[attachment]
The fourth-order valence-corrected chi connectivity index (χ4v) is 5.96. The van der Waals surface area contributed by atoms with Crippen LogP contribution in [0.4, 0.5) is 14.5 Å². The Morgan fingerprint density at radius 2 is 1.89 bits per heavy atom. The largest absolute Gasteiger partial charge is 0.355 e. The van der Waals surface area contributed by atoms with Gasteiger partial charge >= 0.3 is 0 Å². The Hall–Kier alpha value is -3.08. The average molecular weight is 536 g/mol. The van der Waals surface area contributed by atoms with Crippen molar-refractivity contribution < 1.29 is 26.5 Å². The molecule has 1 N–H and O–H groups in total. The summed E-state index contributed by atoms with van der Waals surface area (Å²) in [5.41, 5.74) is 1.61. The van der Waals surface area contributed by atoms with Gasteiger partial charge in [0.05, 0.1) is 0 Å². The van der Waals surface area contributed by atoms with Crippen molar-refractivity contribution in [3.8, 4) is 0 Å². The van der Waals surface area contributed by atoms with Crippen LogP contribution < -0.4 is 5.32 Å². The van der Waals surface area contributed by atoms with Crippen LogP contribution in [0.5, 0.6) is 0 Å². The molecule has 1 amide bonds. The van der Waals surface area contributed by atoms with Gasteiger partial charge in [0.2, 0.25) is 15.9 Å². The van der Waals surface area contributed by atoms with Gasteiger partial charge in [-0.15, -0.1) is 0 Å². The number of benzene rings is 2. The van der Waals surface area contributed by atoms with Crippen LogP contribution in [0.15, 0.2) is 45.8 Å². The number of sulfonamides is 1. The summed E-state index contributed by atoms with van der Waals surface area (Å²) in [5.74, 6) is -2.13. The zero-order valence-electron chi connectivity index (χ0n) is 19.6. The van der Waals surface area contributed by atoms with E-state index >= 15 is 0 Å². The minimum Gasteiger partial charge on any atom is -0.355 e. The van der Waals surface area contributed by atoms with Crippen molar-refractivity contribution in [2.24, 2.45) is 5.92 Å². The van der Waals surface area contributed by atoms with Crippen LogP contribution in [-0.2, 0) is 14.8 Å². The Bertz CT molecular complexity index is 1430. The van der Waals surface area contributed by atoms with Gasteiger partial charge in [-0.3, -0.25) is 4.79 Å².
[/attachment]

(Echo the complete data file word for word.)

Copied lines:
The fourth-order valence-corrected chi connectivity index (χ4v) is 5.96. The van der Waals surface area contributed by atoms with Crippen LogP contribution in [0.4, 0.5) is 14.5 Å². The Morgan fingerprint density at radius 2 is 1.89 bits per heavy atom. The largest absolute Gasteiger partial charge is 0.355 e. The van der Waals surface area contributed by atoms with Gasteiger partial charge >= 0.3 is 0 Å². The Hall–Kier alpha value is -3.08. The average molecular weight is 536 g/mol. The van der Waals surface area contributed by atoms with Crippen molar-refractivity contribution < 1.29 is 26.5 Å². The molecule has 1 N–H and O–H groups in total. The summed E-state index contributed by atoms with van der Waals surface area (Å²) in [5.41, 5.74) is 1.61. The van der Waals surface area contributed by atoms with Gasteiger partial charge in [0.05, 0.1) is 0 Å². The van der Waals surface area contributed by atoms with Crippen molar-refractivity contribution in [3.8, 4) is 0 Å². The van der Waals surface area contributed by atoms with Crippen LogP contribution < -0.4 is 5.32 Å². The van der Waals surface area contributed by atoms with Crippen LogP contribution in [0.5, 0.6) is 0 Å². The molecule has 1 amide bonds. The van der Waals surface area contributed by atoms with Gasteiger partial charge in [0.2, 0.25) is 15.9 Å². The van der Waals surface area contributed by atoms with Gasteiger partial charge in [-0.15, -0.1) is 0 Å². The number of benzene rings is 2. The van der Waals surface area contributed by atoms with Crippen LogP contribution in [0.15, 0.2) is 45.8 Å². The number of sulfonamides is 1. The summed E-state index contributed by atoms with van der Waals surface area (Å²) in [5.74, 6) is -2.13. The zero-order valence-electron chi connectivity index (χ0n) is 19.6. The van der Waals surface area contributed by atoms with E-state index >= 15 is 0 Å². The minimum Gasteiger partial charge on any atom is -0.355 e. The van der Waals surface area contributed by atoms with Crippen molar-refractivity contribution in [2.24, 2.45) is 5.92 Å². The van der Waals surface area contributed by atoms with Crippen LogP contribution in [-0.2, 0) is 14.8 Å². The Bertz CT molecular complexity index is 1430. The van der Waals surface area contributed by atoms with Gasteiger partial charge in [-0.3, -0.25) is 4.79 Å².